Bernanke's Blame Game Sends Fingers Flying

By Mike Mish Shedlock  JAN 04, 2010 8:30 AM

The biggest case yet of the pot calling the kettle black.

 


Federal Reserve Chairman Ben Bernanke is back at it again, pointing the crisis finger at everyone but himself. To be sure, there are plenty of congressional clowns deserving of a Babe Ruth-style point, but the biggest one should be directed at Bernanke himself.

Please consider the New York Times’ Bernanke Blames Weak Regulation for Financial Crisis:
 

Regulatory failure, not lax monetary policy, was responsible for the housing bubble and subsequent financial crisis of the last decade, Ben S. Bernanke, the Federal Reserve chairman, said in a speech on Sunday.

“Stronger regulation and supervision aimed at problems with underwriting practices and lenders’ risk management would have been a more effective and surgical approach to constraining the housing bubble than a general increase in interest rates,” Mr. Bernanke, whose nomination for a second term awaits Senate confirmation, said in remarks to the American Economic Association.

Technical models based on historical trends in United States housing prices and monetary policy show that home prices rose much faster than interest rates alone would have predicted, Mr. Bernanke said.

He also argued that trends in other countries demonstrated a “quite weak” connection between housing price appreciation and monetary policy.


Monetary Policy and the Housing Bubble

If you want to wade through 36 pages of self-serving claptrap, please consider Monetary Policy and the Housing Bubble by Ben Bernanke.
 

US Monetary Policy, 2002-2006

The aggressive monetary policy response in 2002 and 2003 was motivated by two principal factors. First, although the recession technically ended in late 2001, the recovery remained quite weak and "jobless" into the latter part of 2003. Real gross domestic product (GDP), which normally grows above trend in the early stages of an economic expansion, rose at an average pace just above 2% in 2002 and the first half of 2003, a rate insufficient to halt continued increases in the unemployment rate, which peaked above 6% in the first half of 2003.

Second, the Federal Open Market Committee's policy response also reflected concerns about a possible unwelcome decline in inflation. Taking note of the painful experience of Japan, policymakers worried that the United States might sink into deflation and that, as one consequence, the FOMC's target interest rate might hit its zero lower bound, limiting the scope for further monetary accommodation. FOMC decisions during this period were informed by a strong consensus among researchers that, when faced with the risk of hitting the zero lower bound, policymakers should lower rates preemptively, thereby reducing the probability of ultimately being constrained by the lower bound on the policy interest rate ...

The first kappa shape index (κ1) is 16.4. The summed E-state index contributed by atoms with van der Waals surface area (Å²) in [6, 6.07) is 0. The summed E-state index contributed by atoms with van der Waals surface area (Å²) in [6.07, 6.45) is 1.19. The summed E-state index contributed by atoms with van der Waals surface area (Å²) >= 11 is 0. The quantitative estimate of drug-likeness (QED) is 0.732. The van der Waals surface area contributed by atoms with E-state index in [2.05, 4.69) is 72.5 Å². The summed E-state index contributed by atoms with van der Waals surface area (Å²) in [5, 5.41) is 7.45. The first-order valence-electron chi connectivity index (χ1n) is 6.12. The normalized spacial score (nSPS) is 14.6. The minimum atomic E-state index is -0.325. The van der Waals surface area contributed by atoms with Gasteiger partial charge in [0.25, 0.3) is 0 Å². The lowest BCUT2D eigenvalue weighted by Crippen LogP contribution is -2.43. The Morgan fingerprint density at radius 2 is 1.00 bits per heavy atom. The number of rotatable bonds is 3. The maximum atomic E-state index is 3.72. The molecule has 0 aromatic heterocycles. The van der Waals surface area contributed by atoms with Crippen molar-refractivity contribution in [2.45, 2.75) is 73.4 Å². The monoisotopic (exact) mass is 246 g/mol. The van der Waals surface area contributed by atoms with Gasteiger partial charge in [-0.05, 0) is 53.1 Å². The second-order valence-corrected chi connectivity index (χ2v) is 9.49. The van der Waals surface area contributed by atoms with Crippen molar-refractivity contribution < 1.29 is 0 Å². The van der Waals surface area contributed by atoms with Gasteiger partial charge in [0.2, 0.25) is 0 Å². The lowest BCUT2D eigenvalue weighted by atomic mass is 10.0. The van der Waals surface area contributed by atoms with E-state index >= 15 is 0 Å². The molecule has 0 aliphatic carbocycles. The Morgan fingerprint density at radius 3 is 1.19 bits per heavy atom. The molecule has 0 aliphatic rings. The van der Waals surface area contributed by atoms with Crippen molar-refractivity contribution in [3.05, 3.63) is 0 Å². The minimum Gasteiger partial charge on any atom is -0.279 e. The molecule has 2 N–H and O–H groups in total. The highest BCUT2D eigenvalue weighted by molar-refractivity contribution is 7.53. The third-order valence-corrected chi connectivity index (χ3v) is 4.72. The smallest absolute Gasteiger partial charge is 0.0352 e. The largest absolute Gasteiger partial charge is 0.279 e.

All efforts should be made to strengthen our regulatory system to prevent a recurrence of the crisis, and to cushion the effects if another crisis occurs. However, if adequate reforms are not made, or if they are made but prove insufficient to prevent dangerous buildups of financial risks, we must remain open to using monetary policy as a supplementary tool for addressing those risks -- proceeding cautiously and always keeping in mind the inherent difficulties of that approach. Clearly, we still have much to learn about how best to make monetary policy and to meet threats to financial stability in this new era. Maintaining flexibility and an open mind will be essential for successful policymaking as we feel our way forward.


You’ll have to read the full text to see, but amazingly Bernanke is sticking with his Savings Glut Theory as the reason for the housing bubble, as if massive credit expansion in the US and monetary printing in China somehow constitute a "savings glut".

Please see Bernanke Blames Saving Glut for Housing Bubble for a rebuttal of Bernanke's thesis. Bear in mind that it’s absolutely impossible to have too much savings.

Also bear in mind that "two weeks into the job, Bernanke testified before Congress that it was a positive that the nation's homeownership rate had reached nearly 70%, in part because of subprime loans." (See Anatomy of a Meltdown for details.)